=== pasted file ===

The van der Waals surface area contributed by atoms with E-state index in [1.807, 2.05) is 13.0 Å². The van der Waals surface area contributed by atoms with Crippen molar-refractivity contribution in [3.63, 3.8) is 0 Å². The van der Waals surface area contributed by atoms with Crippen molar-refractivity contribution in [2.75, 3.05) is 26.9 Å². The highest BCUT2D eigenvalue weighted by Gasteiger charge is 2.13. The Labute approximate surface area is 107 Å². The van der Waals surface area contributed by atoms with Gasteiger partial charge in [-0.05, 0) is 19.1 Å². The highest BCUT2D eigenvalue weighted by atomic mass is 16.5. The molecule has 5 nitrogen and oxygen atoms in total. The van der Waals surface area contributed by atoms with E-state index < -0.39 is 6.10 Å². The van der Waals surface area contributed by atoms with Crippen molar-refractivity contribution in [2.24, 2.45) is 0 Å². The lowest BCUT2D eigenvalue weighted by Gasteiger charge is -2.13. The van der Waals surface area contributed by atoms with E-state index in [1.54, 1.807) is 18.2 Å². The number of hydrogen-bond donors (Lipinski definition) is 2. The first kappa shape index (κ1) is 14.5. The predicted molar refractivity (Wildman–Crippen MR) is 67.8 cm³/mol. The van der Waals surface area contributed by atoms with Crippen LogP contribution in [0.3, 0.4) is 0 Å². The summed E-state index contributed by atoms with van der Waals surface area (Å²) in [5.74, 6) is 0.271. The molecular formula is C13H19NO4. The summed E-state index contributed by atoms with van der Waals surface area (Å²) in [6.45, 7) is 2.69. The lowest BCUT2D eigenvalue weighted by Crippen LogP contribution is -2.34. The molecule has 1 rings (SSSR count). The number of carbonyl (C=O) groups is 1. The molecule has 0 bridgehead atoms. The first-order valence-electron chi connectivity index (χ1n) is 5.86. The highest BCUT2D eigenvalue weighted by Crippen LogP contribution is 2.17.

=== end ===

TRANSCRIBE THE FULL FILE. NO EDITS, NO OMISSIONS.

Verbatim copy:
The van der Waals surface area contributed by atoms with E-state index in [1.807, 2.05) is 13.0 Å². The van der Waals surface area contributed by atoms with Crippen molar-refractivity contribution in [3.63, 3.8) is 0 Å². The van der Waals surface area contributed by atoms with Crippen molar-refractivity contribution in [2.75, 3.05) is 26.9 Å². The highest BCUT2D eigenvalue weighted by Gasteiger charge is 2.13. The Labute approximate surface area is 107 Å². The van der Waals surface area contributed by atoms with Gasteiger partial charge in [-0.05, 0) is 19.1 Å². The highest BCUT2D eigenvalue weighted by atomic mass is 16.5. The molecule has 5 nitrogen and oxygen atoms in total. The van der Waals surface area contributed by atoms with E-state index < -0.39 is 6.10 Å². The van der Waals surface area contributed by atoms with Crippen molar-refractivity contribution in [2.24, 2.45) is 0 Å². The lowest BCUT2D eigenvalue weighted by Gasteiger charge is -2.13. The van der Waals surface area contributed by atoms with E-state index in [1.54, 1.807) is 18.2 Å². The number of hydrogen-bond donors (Lipinski definition) is 2. The first kappa shape index (κ1) is 14.5. The predicted molar refractivity (Wildman–Crippen MR) is 67.8 cm³/mol. The van der Waals surface area contributed by atoms with Crippen LogP contribution in [0.3, 0.4) is 0 Å². The summed E-state index contributed by atoms with van der Waals surface area (Å²) in [5.74, 6) is 0.271. The molecular formula is C13H19NO4. The summed E-state index contributed by atoms with van der Waals surface area (Å²) in [6.45, 7) is 2.69. The lowest BCUT2D eigenvalue weighted by Crippen LogP contribution is -2.34. The molecule has 1 rings (SSSR count). The number of carbonyl (C=O) groups is 1. The molecule has 0 bridgehead atoms. The first-order valence-electron chi connectivity index (χ1n) is 5.86. The highest BCUT2D eigenvalue weighted by Crippen LogP contribution is 2.17.